The Master’s plan is not one of the best plots in the shows 50 plus years of history. Yet, it does provide the show lots of opportunities to explore years of mythology in a rather concise manner. While amnesia is a rather tired trope of fiction, it’s use here is fun. The Doctors discussions with Grace as bits and pieces of his life come back to him feels natural and is interesting. The story hits all the right marks of a good Doctor Who story. Bits of time travel, Earth in threat of being torn from time-space, a ticking clock, characters with equal parts bravery and compassion, and a dash of campy fun sprinkled around for good measure.
At the time of it’s aring, there was sense of urgency and importance about 1999. Moving to the new millennium had a very futuristic feel to it. That awe and excitement doesn’t translate well into later viewings. But it still makes for a great holiday episode as the countdown to the New Year is a rather important plot device.
Syncing your New Years Countdown with Doctor Who: The Movie
For those of you who do not intend to go to any great parties and prefer a quiet night at home – here is the tradition I have followed for many, many years. As stated before the countdown to the New Year is a prominent plot device in this story. The final countdown to the New Year occurs at 1 hr 21 min and 17 seconds.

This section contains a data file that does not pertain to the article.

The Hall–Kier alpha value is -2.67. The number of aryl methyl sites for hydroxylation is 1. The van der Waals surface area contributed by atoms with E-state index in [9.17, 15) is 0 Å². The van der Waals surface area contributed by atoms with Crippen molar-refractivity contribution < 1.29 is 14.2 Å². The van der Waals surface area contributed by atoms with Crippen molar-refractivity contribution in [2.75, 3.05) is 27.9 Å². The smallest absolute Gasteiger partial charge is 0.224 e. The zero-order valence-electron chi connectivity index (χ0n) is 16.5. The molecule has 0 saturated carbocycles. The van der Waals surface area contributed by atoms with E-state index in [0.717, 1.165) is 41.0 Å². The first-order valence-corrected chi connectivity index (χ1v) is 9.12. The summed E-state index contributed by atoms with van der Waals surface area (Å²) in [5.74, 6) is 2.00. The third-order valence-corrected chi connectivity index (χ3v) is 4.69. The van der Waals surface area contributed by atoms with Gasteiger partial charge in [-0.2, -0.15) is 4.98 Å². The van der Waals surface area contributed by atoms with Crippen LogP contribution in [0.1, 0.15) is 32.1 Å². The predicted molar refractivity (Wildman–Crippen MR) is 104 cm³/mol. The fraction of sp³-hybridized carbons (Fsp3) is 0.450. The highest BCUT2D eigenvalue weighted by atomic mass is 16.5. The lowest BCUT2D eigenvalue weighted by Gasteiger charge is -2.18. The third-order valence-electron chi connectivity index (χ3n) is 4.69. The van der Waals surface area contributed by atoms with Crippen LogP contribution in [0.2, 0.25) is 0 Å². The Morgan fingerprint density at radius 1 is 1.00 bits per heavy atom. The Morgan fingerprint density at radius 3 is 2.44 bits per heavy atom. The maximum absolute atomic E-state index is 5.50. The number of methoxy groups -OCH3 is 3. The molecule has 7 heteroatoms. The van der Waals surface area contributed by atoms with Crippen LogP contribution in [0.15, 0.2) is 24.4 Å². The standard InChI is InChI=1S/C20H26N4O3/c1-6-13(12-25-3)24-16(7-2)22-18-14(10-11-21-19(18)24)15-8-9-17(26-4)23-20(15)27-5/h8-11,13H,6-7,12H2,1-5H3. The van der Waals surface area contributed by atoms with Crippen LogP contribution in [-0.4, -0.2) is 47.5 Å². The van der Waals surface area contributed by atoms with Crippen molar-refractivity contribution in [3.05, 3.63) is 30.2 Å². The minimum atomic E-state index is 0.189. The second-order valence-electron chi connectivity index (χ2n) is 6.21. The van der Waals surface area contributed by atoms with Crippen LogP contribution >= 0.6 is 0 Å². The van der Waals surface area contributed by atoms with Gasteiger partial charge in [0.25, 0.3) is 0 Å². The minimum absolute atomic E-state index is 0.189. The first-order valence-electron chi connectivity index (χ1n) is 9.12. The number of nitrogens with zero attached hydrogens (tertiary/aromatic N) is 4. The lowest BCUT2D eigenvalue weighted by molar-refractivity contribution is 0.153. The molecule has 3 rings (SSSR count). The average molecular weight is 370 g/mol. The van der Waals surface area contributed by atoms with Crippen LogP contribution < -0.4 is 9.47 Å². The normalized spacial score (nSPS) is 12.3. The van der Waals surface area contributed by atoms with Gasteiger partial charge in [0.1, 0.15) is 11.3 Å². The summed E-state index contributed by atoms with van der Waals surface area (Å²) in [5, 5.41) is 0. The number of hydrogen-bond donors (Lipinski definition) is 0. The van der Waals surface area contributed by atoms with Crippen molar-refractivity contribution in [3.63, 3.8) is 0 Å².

So if you press play at 10:38:43 (or 10:39 if you don’t care that much) the count down will sync up with your actual New Year’s Eve countdown.
This is also pretty much the end of the episode. So it’s a perfect time to get up and bang pots and pans, or do a little dance with your dog, or hug/kiss/ toast a loved one – or whatever weird little thing you may do at midnight on new years eve.
A New Holiday Tradition?
It is a shame that we are unlikely to get more onscreen McGann. TheTV movie and the equally wonderful Night of the Doctor are real gems. The 8th Doctor and his adventures are truly and utterly brilliant additions to the franchise history. I love my Christmas Who tradition but I am excited for more New Years stories.
That said, I hope we don’t lose the christmas Who tradition entirely. But I am open to more New Year’s Eve episodes in the future. So go and enjoy your holiday with The Doctor. Then, make sure you come back soon. We will be reviewing Jodi Whittakers first foray into a holiday episode with Resolution.
Happy New Years folks and we will see you in 2019.